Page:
Corporate partners commissioned nine large-scale portraits, part of the “Continuum of Change Exhibition,” which is currently on display at 216 N. Front St. The exhibit, which opened July 9, runs through Aug. 27.
“We need to confront and unwind the lasting impacts of 1898, and we’re using art as a starting point to do just that,” Sewell said.
Dare Coulter, an award-winning artist, muralist and sculptor, was one of several artists who produced a portrait for the exhibit.
“The idea that these pieces are on display in a place where a whole race of people were intentionally dismantled is something that is so important. For Wilmington and its particular history, you already have difficulty with the level of acknowledgment of the massacre and the role the government played in it. But you also have people who live in the space today and have to grapple with this thing that they can feel in the air but they don’t necessarily know what the weirdness of this place is, and that fact that it is the site of a massacre is something that’s really important,” Coulter said in the release.
The portraits will ultimately hang in the offices of Initiative 1897 business supporters.
Philip Brown, chief community impact officer at Novant Health, noted in the release that Wilmington was once home to both the first male and female African American physicians licensed to practice medicine in North Carolina.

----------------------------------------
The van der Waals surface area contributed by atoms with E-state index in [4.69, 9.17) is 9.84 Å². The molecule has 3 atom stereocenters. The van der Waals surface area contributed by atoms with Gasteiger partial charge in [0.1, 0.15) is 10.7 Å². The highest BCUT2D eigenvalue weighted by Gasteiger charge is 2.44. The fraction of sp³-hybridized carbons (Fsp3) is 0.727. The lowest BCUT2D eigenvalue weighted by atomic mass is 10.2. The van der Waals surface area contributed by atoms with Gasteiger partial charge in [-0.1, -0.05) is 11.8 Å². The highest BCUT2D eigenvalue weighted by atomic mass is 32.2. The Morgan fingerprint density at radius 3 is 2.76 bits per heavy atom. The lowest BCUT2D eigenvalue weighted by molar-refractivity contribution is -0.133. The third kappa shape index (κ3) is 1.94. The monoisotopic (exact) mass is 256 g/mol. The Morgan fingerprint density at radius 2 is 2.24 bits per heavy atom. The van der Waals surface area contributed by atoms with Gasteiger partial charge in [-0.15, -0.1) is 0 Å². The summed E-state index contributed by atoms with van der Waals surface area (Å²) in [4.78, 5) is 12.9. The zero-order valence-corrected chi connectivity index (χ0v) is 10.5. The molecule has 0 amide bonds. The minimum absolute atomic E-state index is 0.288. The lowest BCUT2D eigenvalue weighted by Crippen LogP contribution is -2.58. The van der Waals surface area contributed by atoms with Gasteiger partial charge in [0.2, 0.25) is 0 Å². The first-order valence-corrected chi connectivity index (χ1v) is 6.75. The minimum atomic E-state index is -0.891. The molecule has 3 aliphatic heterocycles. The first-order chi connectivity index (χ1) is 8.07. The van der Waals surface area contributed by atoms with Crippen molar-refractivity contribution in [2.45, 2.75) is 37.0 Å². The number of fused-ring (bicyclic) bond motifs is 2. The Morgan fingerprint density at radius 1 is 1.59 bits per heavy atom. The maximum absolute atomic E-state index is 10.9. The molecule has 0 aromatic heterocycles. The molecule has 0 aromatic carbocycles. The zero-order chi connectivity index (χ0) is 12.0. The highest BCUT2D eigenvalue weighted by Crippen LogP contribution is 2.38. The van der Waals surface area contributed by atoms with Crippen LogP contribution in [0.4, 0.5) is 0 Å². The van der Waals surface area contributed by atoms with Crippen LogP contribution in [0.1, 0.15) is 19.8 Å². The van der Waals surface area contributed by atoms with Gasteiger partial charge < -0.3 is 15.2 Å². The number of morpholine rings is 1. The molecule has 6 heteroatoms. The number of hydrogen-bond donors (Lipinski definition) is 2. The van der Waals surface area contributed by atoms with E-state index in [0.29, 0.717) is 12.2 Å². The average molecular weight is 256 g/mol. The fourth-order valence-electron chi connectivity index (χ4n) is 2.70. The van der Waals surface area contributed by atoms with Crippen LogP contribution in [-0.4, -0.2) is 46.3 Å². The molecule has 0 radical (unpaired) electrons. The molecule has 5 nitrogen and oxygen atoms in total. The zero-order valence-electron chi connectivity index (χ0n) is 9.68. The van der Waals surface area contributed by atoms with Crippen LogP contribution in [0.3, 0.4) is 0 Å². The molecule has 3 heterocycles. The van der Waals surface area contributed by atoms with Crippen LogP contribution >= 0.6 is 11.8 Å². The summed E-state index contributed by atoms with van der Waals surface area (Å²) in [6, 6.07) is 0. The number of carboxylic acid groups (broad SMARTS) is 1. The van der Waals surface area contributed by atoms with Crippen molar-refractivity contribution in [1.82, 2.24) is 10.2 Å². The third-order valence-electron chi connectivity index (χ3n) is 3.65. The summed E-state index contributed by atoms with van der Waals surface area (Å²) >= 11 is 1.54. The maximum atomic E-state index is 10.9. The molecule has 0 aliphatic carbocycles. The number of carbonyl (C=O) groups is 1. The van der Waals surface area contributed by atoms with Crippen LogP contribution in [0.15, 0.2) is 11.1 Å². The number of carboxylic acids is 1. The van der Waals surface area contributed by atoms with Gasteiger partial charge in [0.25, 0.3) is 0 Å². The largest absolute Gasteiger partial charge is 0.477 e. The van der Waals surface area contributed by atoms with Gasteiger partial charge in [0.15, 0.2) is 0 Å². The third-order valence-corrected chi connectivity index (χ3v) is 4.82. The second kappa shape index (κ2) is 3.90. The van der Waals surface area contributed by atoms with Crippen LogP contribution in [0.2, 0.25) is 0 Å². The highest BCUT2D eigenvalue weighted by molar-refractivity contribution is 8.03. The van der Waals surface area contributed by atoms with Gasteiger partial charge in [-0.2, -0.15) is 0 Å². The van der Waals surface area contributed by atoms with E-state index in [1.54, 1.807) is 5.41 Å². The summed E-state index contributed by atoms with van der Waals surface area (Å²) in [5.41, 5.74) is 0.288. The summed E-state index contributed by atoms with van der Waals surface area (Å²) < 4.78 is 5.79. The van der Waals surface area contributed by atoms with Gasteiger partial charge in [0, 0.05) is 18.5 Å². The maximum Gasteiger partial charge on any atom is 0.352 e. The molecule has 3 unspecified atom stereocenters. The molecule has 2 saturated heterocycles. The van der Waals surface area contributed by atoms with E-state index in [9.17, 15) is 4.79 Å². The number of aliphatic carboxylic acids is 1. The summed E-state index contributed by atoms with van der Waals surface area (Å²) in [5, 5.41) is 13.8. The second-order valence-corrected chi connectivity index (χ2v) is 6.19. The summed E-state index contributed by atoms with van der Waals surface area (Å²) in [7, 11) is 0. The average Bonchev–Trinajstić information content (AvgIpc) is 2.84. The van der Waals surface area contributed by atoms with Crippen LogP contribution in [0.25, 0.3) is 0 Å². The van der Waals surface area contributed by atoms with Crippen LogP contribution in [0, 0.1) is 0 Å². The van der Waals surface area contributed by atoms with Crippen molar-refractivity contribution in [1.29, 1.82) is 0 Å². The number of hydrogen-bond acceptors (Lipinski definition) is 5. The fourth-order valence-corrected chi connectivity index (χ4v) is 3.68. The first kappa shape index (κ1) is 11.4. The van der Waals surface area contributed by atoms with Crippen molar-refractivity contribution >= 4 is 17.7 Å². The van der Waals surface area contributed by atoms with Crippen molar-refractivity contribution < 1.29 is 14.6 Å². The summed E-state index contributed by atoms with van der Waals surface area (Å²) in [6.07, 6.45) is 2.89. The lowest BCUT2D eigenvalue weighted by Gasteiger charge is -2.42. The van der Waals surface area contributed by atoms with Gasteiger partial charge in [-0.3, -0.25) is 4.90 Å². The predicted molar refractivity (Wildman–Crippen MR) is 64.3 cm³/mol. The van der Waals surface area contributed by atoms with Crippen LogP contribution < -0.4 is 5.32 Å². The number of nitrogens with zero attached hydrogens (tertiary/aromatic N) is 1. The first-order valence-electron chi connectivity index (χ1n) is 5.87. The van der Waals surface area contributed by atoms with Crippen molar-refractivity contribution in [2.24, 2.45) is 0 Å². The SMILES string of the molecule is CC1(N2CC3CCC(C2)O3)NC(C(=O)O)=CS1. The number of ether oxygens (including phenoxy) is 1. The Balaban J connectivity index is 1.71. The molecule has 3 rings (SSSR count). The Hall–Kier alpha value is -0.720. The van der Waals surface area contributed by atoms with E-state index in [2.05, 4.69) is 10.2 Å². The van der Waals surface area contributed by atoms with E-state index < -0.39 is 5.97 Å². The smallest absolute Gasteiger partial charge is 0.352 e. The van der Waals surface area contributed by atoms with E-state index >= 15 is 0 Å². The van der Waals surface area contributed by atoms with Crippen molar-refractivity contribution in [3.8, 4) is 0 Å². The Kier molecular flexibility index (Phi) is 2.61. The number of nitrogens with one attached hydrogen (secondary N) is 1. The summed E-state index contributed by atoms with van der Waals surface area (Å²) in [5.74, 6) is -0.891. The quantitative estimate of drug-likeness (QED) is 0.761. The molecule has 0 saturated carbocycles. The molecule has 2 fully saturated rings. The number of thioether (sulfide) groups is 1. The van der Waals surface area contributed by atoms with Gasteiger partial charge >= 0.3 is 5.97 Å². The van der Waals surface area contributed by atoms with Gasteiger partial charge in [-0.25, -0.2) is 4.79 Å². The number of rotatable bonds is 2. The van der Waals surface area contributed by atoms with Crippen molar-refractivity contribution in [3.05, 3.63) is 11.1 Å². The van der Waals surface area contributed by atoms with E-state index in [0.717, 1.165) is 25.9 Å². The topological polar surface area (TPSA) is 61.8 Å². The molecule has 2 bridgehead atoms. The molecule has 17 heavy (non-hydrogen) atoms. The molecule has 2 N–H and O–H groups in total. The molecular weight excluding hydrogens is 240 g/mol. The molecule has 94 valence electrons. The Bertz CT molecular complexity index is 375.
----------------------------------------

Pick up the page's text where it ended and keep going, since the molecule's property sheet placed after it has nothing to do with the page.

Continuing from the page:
“Yet today we struggle to recruit a health care provider workforce that mirrors the population of our community,” Brown said in the release. “Initiative 1897 represents a powerful catalyst to recreate Wilmington as an environment welcoming to all people and capable of attracting top talent that will propel us into a prosperous future.”
The initiative’s corporate group also partnered with Michael Williams, of the Black on Black Project, a separate project that produces exhibitions, short films, events and programs “aimed at encouraging dialogue among all members of the community,” stated the release.
“The artwork in ‘Continuum of Change’ will hopefully serve as an on-ramp for us to better connect the past to the present and help galvanize and inspire the partner companies to keep looking for more ways to bring about equitable changes within their organizations and in the communities, each one serves,” Williams said in the release.
Williams has hosted gatherings with the companies in the new gallery space to have conversations around the issue and learn about the history behind the artwork.
The companies will continue the conversations, find ways to take action on their discussions and could get more companies involved, Monteith said.
“This was a project about what we do. The art was the invitation and the focus to open the conversation and bring attention to this topic,” Monteith said. “I think the big thing is agreeing that this is a conversation that needs to happen. And there is strength in numbers. When you put powerful companies behind an idea, it garners attention. It carries influence. And there is a collective will amongst these partners, and well beyond these partners, to change the trajectory for Wilmington on the issues of diversity and equity and inclusion.”